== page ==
But of all the notions in this article arguably the most revealing is the idea that “scaring workers (as well as consumers, investors, and entrepreneurs) only delays recovery,” and that “digging out of our current hole will require businesses to create jobs, which will happen only when consumers start feeling comfortable enough to spend money again and when investors start feeling comfortable enough to take risks again.” Indeed, it takes a great deal of effort to sustain such a paradoxical mode of reasoning without sacrificing economic analysis to the category of theological dogma. Investors “feeling comfortable enough to take risks” was one of the chief causes of the economic collapse. This is even affirmed by the Federal Reserve who wrote that the banking industry was marked by “inadequate identification of financial, reputational, and legal risks, and [an] absence of internal communication about those risks among boards of directors and senior management.” If these banks can’t even manage risk internal to their institutions what possibly could give one the idea that they could manage systemic risk that extends to nearly every sector of the economy? Perhaps, questions like these are irrelevant. After all the effects of systemic risk would only affect the general population, many of whom would only be “marginally worse off.”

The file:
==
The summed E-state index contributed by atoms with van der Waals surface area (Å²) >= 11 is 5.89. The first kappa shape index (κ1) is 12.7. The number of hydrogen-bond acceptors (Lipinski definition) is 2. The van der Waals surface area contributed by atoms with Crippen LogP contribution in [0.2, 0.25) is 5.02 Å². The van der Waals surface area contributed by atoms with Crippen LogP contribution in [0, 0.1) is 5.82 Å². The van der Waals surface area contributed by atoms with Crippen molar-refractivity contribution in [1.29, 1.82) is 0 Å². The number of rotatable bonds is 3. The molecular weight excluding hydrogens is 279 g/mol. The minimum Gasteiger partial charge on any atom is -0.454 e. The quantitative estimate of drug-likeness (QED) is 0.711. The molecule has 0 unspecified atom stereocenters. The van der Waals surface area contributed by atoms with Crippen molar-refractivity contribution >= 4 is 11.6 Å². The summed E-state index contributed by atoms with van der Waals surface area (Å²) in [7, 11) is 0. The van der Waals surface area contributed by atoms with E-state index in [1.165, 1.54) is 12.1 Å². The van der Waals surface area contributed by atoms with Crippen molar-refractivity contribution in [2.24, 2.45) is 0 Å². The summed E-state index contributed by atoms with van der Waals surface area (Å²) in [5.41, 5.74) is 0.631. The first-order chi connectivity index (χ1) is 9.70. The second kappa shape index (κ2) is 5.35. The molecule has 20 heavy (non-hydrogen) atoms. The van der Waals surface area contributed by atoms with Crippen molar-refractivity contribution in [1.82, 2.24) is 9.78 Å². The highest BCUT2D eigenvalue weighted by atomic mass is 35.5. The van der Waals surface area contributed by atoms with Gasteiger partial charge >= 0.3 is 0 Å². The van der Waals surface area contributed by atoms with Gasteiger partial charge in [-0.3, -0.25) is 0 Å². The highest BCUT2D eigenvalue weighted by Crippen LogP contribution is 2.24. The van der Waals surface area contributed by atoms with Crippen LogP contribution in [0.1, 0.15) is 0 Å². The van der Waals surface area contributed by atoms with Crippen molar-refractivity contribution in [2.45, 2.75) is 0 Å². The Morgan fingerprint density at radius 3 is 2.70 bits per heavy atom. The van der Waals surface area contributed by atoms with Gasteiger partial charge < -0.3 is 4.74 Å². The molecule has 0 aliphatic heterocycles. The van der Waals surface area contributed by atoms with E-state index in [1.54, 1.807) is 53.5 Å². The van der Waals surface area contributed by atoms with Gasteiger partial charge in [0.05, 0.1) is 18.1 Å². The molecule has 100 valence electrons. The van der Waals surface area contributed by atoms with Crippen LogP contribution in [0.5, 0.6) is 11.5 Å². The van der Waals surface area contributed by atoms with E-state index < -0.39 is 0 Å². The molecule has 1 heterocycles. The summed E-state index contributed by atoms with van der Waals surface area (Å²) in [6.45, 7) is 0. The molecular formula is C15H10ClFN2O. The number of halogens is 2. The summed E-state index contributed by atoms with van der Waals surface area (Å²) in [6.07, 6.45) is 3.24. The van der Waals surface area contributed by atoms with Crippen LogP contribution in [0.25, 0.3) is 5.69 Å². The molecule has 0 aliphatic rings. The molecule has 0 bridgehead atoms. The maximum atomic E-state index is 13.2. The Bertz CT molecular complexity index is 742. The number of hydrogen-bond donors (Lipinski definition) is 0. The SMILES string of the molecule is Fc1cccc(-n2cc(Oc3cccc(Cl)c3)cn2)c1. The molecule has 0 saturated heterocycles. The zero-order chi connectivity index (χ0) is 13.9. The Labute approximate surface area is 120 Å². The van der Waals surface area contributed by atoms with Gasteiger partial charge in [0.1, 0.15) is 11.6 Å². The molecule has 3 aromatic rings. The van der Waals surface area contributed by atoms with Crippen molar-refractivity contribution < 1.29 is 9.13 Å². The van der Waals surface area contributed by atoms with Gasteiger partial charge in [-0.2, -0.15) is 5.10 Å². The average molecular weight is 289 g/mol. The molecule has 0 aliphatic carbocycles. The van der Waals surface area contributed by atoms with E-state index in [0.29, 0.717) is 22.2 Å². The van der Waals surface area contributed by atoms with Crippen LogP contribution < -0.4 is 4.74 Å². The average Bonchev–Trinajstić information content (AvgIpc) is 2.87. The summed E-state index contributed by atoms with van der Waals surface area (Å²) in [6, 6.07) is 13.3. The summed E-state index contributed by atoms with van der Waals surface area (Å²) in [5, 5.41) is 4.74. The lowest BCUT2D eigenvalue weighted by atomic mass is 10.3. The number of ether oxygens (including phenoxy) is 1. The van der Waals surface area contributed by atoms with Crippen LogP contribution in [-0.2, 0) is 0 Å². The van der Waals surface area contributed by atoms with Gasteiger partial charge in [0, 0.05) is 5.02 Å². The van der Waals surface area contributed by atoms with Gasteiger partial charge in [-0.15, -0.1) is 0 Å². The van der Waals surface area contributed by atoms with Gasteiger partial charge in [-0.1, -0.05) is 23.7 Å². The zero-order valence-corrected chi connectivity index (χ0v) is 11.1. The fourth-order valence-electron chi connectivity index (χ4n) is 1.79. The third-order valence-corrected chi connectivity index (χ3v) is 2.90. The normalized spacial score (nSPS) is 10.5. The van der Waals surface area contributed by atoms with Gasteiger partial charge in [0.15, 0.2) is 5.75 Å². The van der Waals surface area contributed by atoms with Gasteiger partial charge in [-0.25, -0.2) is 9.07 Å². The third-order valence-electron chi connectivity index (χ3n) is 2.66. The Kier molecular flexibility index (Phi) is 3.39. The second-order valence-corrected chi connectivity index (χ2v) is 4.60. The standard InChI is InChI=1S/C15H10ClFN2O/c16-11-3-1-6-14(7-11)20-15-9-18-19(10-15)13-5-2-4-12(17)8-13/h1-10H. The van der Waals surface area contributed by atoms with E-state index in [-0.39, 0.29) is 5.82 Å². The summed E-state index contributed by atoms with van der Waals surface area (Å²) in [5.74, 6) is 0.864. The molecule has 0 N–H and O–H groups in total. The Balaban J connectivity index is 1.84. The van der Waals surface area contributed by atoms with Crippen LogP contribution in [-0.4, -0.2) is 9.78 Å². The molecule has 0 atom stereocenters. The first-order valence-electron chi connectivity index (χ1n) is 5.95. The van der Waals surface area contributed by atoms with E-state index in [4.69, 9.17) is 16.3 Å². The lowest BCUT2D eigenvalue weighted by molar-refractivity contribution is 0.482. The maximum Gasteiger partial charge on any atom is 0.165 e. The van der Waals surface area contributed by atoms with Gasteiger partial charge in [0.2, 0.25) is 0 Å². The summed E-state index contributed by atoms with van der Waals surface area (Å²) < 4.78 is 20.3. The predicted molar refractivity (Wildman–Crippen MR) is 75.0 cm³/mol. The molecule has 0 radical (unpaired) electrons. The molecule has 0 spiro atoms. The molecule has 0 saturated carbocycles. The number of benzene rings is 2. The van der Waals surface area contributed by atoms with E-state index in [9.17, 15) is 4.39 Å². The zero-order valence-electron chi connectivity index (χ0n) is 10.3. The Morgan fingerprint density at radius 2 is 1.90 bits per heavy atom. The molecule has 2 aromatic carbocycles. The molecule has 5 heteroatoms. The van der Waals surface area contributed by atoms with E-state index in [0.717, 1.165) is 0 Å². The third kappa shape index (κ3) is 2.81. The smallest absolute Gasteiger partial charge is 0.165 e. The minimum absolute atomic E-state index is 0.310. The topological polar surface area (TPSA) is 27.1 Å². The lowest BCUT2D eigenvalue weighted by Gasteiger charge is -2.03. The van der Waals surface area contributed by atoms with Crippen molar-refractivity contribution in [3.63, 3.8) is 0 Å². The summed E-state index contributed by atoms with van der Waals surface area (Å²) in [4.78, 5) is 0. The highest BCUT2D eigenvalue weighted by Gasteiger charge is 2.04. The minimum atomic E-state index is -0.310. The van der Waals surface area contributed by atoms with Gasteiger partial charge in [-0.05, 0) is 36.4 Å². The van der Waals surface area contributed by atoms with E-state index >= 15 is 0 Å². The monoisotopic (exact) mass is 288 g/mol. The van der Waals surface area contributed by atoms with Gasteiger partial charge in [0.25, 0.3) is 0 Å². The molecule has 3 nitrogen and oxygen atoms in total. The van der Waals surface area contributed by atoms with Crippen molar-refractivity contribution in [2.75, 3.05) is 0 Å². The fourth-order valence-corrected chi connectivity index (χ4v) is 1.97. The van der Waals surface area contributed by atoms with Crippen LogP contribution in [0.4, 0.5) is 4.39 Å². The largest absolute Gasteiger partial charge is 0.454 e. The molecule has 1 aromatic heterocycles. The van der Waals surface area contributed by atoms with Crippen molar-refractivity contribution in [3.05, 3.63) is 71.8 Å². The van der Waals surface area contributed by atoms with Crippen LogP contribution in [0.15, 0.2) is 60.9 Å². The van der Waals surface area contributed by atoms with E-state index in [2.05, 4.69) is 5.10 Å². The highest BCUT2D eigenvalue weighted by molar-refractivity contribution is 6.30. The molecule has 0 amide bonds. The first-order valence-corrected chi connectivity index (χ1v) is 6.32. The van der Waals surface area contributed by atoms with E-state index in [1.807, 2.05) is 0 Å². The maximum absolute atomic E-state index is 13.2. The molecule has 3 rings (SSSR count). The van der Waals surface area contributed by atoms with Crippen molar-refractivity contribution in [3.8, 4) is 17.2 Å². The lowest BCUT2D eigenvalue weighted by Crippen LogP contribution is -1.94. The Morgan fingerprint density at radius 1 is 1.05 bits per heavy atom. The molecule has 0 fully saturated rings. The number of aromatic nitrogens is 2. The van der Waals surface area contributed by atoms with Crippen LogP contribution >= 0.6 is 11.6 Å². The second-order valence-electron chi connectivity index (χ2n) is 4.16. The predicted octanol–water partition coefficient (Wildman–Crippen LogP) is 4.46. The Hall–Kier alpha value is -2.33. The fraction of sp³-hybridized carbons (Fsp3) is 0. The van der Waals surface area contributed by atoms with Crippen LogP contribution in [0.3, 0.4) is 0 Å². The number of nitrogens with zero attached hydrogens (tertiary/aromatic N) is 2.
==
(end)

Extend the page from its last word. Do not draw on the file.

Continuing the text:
“Bogeyman Economics”, while vast in its scope, is by no means exhaustive in getting at the core of what’s behind the current economic crisis. It, in accordance with long-held doctrines of class domination, shifts the responsibility for grievous crimes from the actual participants to the most defenseless in our society. Winship ends his article by stating that ” If we are to effectively confront the fiscal and economic challenges of the 21st century, we will need to begin by seeing things as they really are.” On this point he was refreshingly correct. But he forgets to recognize that “seeing things as they really are” includes seeing people as they really are and this includes seeing those 10% of children in “deep poverty”, those millions of unhoused workers in unemployment lines, and even the indignant “Cassandras” objecting to such imbalances of power. A careful study of the available data shows that America is in the grip of a deeply rooted social problem, one that considers the denial of justice to working people and the poor as a negotiable price to secure “investor confidence.” When the people have lost confidence in investors and the investors only have confidence in capital then the only defense against the complete evisceration of democracy is the concerted force of the people who have confidence in each other. We see this around the world from the ongoing rebellions in the Gulf region, to the nascent economic formations in Latin America (CELAC for example), and the current mass mobilizations unfolding in oil-rich Nigeria. I’m sure there’s a circle of multinational investors somewhere objecting to these trends under the pretext that it’s undermining their “confidence.” Isn’t it fascinating how men with such power can have such low self-esteem?